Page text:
Now that VMware has made the first instance of its software stack available on the Amazon Web Services (AWS) public cloud managed service providers (MSPs) that have been generating revenue by migrating application workloads from on-premises environments to AWS clouds based on a derivative of open source Xen virtual machines will have to make some adjustments.

VMware Cloud on AWS consists of the software stack developed by VMware hosted on bare-metal servers hosted multiple AWS regions. The initial instance of VMware Cloud on AWS is only available in the U.S. West region, hosted in Portland, Oregon. Over the next year and half VMware is promising to make VMware Cloud on AWS globally available. The next instance on which VMware Cloud on AWS will be available is AWS East Coast.

How this impacts the industry

The first impact MSPs should expect to see is a significant increase in the number of application workloads running in AWS. Many IT organizations have resisted moving existing application workloads because of the cost of converting them to run on one virtual machine versus another. As that becomes less of an issue for VMware customers using VMware Cloud on AWS the level of friction involved in migrating application workload should drop. As that friction gets removed more IT organizations running VMware are likely to employ a public cloud.  As AWS CEO Andy Jassey noted this week during a presentation at the VMworld 2017 conference, customers had previously been forced to make a stark choice between VMware and AWS. The issue many MSPs will have to come to terms with is either a reduction or potential flattening of the number of IT organizations looks to convert applications to run on a different virtual machine because workloads can now seamlessly migrate to AWS.

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MSPs will also need to get used to the idea that all the software updates to VMware Cloud on AWS will be managed by VMware. MSPs can still manage workloads on VMware Cloud for AWS. But instead of having responsibility for managing update to various version of the VMware stack running in a hosted data center or local on-premises environment, the management of the VMware stack is now managed by VMware. That approach could cut into the revenues MSPs generate today for managing VMware environments.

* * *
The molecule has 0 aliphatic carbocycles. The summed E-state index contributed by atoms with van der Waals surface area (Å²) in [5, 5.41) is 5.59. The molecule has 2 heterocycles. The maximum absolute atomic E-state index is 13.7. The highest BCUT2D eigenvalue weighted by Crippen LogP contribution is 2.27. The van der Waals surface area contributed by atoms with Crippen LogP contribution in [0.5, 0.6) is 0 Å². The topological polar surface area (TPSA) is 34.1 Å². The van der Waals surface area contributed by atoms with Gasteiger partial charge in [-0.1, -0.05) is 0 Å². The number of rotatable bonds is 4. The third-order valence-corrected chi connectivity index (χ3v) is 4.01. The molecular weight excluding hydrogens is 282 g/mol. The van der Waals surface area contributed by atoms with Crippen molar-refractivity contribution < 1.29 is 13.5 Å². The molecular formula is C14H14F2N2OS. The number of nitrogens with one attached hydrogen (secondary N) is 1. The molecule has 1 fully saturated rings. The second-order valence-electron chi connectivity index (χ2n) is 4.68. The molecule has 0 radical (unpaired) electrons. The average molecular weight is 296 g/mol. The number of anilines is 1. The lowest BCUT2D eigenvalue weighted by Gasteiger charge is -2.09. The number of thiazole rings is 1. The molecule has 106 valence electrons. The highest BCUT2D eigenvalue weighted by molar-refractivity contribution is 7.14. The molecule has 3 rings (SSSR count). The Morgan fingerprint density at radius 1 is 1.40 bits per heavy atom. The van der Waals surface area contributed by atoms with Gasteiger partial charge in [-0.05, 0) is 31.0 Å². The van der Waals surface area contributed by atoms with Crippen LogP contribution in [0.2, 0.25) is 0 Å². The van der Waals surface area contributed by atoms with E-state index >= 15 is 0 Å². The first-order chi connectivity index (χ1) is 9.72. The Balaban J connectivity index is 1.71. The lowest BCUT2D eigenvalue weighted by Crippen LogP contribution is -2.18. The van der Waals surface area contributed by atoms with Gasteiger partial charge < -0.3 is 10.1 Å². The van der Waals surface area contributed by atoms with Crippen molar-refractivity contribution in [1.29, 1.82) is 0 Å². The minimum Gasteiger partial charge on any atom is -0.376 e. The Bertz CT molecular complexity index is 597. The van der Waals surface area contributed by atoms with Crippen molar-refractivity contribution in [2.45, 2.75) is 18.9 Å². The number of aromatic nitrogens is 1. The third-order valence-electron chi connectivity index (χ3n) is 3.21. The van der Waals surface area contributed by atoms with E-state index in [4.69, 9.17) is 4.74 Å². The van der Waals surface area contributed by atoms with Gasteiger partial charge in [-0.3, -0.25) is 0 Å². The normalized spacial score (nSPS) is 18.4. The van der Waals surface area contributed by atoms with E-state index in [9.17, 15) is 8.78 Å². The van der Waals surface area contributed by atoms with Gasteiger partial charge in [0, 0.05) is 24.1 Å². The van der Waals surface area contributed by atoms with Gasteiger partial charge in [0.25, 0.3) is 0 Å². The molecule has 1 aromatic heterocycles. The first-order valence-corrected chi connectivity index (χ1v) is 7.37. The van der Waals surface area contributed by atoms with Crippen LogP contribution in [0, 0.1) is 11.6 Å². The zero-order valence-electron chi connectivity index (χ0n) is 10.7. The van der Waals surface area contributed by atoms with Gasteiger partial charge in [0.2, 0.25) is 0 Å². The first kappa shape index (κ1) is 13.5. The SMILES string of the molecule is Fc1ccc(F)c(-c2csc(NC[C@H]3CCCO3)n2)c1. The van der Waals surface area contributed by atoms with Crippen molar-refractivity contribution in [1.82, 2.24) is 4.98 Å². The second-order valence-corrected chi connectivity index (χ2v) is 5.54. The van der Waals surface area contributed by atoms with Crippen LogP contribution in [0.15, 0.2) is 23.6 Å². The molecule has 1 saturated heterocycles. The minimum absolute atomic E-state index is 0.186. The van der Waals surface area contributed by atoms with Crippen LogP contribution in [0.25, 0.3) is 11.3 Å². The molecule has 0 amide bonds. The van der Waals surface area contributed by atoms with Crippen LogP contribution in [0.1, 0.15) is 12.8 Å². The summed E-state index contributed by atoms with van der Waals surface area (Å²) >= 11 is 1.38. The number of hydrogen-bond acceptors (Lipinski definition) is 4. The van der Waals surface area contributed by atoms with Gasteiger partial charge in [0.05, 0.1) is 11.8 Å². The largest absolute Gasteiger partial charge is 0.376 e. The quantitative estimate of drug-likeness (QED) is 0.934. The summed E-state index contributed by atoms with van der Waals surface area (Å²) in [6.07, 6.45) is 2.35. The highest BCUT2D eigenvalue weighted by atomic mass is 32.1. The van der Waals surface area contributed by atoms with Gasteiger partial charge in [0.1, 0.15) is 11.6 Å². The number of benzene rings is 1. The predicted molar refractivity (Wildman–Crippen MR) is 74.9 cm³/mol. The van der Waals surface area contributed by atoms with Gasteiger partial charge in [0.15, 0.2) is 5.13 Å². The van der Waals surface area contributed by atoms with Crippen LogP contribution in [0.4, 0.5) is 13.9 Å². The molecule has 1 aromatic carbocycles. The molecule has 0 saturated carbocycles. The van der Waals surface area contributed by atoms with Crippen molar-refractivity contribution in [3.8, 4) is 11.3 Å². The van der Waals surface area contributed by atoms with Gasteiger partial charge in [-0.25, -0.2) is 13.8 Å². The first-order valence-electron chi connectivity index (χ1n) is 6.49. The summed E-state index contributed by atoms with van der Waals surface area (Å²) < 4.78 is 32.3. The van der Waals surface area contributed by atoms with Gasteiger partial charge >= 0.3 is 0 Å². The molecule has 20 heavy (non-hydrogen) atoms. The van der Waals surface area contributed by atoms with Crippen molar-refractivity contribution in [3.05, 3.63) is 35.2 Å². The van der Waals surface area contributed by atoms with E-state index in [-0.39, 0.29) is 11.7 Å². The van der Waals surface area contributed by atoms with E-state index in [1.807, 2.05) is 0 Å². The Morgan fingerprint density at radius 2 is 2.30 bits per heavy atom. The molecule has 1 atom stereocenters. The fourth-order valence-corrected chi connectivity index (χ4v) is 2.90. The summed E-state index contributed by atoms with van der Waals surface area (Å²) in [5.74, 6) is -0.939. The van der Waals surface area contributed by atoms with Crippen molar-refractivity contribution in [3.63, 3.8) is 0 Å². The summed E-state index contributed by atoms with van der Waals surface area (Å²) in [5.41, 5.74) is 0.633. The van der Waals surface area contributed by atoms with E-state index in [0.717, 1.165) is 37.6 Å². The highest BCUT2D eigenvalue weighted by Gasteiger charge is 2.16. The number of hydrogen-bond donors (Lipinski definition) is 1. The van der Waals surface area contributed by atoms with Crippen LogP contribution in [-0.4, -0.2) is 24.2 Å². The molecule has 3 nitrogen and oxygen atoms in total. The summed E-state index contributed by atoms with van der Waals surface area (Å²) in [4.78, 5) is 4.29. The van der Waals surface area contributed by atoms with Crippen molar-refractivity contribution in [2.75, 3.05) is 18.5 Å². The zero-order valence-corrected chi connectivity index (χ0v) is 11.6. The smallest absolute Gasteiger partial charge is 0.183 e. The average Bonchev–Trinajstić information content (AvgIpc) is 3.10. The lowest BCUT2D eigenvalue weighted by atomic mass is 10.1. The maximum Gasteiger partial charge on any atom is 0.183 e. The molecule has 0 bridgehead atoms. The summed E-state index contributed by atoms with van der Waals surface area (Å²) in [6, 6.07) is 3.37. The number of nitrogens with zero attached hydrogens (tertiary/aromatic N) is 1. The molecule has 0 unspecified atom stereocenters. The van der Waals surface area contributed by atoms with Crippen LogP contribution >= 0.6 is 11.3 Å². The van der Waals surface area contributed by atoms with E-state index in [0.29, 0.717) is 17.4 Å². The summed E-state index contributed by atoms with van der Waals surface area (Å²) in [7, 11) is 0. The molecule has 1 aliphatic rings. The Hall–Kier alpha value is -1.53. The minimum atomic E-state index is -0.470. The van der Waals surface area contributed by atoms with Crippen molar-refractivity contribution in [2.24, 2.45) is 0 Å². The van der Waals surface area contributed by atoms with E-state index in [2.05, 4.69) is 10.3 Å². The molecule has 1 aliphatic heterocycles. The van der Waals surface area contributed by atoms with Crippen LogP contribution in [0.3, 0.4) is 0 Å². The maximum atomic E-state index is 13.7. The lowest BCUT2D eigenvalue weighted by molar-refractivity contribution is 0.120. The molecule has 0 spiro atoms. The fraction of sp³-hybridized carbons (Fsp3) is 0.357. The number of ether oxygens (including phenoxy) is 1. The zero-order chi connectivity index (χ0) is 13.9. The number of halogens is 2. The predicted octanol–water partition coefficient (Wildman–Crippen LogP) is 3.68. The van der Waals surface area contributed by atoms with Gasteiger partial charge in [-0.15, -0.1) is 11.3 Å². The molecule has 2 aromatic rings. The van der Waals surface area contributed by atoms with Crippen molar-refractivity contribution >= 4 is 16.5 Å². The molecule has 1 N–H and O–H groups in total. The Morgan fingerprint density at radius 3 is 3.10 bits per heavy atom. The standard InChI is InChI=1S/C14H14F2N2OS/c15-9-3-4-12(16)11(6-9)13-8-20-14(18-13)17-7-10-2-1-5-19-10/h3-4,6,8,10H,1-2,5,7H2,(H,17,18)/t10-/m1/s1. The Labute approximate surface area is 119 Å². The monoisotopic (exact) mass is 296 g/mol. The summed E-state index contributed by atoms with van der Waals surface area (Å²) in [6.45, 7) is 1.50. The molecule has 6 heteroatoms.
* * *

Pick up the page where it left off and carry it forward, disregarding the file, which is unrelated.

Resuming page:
Finally, VMware this week unfurled a suite of SaaS applications that provide customers with access to services such as cost analysis for a monthly fee that many MSPs provided as part of a consulting engagement.

The future of VMware

Since the launch of VMware Cloud Foundation offering that combine virtual server, storage and networking technologies in a single offering it’s clear VMware wants to manage its stacks by running on both multiple public clouds, as well as in a local data center. Ross Brown, senior vice president for strategic corporate alliances for VMware, says VMware today has over 4,400 MSP partners. Brown says most of the partners add value above and beyond simply managing the life-cycle of VMware software. Going forward Brown says VMware will be concentrating on how to wrap specific classes of workloads in a way that make it easy to deploy them on VMware Cloud Foundation. In fact, Brown says over the next few years VMware partners need to move past connecting things and focus on modeling, migrating, and managing applications. In many cases, Brown says partners will need to also develop application development skills. It may take a while for MSPs to master all those capabilities. But, at this point it’s apparent that for those MSPs that plan to still be around in a few years it’s now a question of when, rather if they will.

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Photo Credit:  Losonsky / Shutterstock.

Mike Vizard

Posted by Mike Vizard

Mike Vizard has covered IT for more than 25 years, and has edited or contributed to a number of tech publications including InfoWorld, eWeek, CRN, Baseline, ComputerWorld, TMCNet, and Digital Review. He currently blogs for IT Business Edge and contributes to CIOinsight, The Channel Insider, Programmableweb and Slashdot. Mike blogs about emerging cloud technology for Intronis.

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